Looking for a new way to earn some money as a student while you’re stuck at home? Are you strong in English, or maybe other languages? If the answer to these questions is yes, read on.
In this article, we’ll introduce you to video transcription, subtitling and captioning: What it is, what skills make you a good fit, and some valuable places for interested students to quickly get started.
What is video-to-text transcription?
Transcription is the process of converting audio, whether a live event or a recording, to text. For our purposes, we are concerned with video-to-text transcription, turning the audio elements of a video into a textual transcript. We’ll consider how high schoolers can launch a freelance business in their spare time transcribing videos and creating subtitles or captions for them.
Transcription refers to any voice-to-text process. You can transcribe in the same language, or from one language to another. A transcription can be of two types: either a “verbatim” or a “clean-read.” Verbatim transcription — also known as literal or word-for-word – transcribes literally everything, including incomplete sentences, repetitions, speech errors, and unintended expressions like um, er, ah.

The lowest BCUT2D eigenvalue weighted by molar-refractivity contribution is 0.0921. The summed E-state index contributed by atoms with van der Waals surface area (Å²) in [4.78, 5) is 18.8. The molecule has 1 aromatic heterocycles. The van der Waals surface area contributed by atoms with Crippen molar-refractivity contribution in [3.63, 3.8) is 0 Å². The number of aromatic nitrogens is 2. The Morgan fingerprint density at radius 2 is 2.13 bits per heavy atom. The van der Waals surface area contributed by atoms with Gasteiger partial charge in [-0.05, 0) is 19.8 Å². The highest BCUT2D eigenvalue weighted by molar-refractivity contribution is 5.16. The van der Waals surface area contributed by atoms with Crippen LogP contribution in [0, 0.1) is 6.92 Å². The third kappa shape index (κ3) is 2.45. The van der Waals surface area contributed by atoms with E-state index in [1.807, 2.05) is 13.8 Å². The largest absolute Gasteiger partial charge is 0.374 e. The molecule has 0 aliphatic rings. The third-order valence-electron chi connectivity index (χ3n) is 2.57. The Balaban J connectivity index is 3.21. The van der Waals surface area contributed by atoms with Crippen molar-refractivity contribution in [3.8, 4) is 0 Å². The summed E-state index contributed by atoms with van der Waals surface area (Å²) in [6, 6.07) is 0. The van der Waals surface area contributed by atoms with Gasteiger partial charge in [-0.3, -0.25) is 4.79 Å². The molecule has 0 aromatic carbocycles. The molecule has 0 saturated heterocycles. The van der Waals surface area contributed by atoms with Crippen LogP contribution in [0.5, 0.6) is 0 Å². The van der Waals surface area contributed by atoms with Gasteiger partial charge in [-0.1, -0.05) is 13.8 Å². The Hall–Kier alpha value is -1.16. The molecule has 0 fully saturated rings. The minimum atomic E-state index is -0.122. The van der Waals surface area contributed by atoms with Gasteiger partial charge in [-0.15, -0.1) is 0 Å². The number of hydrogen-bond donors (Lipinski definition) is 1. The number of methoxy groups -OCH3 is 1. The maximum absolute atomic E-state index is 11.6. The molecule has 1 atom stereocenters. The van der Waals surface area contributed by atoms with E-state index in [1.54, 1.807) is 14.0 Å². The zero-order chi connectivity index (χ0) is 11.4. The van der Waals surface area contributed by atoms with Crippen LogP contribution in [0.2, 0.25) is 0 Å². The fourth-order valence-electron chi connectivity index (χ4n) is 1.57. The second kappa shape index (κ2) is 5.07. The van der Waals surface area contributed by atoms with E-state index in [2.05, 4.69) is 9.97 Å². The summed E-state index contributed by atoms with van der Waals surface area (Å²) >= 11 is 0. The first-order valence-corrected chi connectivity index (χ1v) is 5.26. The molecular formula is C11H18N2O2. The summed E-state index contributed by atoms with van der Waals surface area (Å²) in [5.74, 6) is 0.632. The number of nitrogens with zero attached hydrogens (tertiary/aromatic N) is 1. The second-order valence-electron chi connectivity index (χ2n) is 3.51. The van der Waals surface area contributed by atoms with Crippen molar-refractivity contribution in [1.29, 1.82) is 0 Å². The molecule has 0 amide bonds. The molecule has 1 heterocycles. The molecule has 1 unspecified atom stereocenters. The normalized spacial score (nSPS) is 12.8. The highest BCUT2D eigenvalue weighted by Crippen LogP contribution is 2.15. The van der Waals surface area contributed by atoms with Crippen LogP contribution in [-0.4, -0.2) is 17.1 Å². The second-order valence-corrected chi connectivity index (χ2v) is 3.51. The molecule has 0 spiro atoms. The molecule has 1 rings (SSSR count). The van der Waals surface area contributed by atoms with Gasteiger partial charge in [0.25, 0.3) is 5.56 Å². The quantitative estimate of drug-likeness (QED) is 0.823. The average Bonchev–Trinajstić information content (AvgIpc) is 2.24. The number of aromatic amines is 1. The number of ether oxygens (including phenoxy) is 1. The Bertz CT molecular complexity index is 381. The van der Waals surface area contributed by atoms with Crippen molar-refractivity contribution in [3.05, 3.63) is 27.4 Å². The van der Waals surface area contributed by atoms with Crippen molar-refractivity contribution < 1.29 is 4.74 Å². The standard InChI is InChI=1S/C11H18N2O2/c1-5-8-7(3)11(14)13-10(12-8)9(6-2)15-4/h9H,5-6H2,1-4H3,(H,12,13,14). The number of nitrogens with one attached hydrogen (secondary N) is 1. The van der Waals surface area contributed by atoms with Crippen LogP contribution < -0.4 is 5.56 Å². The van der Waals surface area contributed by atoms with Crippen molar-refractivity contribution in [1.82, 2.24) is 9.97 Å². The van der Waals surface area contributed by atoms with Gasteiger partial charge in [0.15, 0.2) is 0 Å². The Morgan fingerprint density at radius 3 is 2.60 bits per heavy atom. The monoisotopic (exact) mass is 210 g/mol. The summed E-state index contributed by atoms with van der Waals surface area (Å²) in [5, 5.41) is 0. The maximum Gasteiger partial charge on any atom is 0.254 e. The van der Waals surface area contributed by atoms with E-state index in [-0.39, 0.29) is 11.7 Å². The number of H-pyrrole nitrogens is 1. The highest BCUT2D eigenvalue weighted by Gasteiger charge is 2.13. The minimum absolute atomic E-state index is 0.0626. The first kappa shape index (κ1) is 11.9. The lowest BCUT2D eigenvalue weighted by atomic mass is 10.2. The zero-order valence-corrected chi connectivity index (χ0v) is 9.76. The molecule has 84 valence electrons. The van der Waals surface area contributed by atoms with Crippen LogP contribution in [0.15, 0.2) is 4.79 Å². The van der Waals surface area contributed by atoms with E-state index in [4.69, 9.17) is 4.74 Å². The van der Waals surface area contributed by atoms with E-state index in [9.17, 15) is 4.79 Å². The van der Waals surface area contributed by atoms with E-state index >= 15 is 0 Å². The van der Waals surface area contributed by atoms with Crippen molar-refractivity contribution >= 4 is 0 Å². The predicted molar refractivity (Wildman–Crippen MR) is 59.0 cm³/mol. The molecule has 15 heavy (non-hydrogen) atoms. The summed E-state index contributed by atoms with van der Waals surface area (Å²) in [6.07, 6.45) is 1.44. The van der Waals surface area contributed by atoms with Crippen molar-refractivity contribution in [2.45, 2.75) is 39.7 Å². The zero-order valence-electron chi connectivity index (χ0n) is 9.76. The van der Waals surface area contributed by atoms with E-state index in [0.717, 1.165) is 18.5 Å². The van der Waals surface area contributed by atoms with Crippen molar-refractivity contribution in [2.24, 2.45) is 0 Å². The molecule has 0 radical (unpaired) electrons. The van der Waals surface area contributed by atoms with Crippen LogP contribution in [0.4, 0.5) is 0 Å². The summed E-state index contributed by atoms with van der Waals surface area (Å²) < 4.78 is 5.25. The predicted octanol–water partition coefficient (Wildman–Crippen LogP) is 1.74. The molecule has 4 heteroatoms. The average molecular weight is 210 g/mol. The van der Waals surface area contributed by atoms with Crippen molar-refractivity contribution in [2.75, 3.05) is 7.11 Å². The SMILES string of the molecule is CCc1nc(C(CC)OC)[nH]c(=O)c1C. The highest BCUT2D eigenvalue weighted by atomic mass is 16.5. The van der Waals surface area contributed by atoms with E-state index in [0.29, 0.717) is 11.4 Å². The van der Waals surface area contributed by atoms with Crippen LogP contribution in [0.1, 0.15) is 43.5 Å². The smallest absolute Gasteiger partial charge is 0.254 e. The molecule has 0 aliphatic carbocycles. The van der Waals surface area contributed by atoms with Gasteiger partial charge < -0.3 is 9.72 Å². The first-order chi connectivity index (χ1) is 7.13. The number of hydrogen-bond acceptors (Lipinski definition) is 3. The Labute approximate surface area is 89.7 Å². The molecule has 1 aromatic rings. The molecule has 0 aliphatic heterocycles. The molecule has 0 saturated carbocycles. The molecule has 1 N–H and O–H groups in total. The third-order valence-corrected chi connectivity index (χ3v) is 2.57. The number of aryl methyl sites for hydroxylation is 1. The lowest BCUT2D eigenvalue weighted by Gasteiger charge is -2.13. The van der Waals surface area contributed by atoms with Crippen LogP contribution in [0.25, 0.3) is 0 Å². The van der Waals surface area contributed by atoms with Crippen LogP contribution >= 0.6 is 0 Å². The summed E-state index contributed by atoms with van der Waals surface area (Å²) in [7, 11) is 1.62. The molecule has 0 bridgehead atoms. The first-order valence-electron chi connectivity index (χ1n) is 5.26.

A clean-read transcription cleans up those additions and mistakes so that the resulting transcript is easier and more understandable to read. Which you will use depends on the client: if it’s to create an exact record of what was said, they’re likely to opt for verbatim. If they want the speech to sound more intelligent and coherent, they’ll probably prefer the clean-read transcription option.
What’s the difference between transcription, subtitling and closed-captioning?
Transcription conveys the full content of a recording in a transcript. But there’s another major reason to transcribe speech: to create titles that run along the bottom of a video. There are two basic types of title: subtitles are used to clarify speech for someone who can hear but not necessarily understand. Subtitles translate from one language to another or in the same language if the speech may be unclear to someone watching the video or film, or to non-native speakers.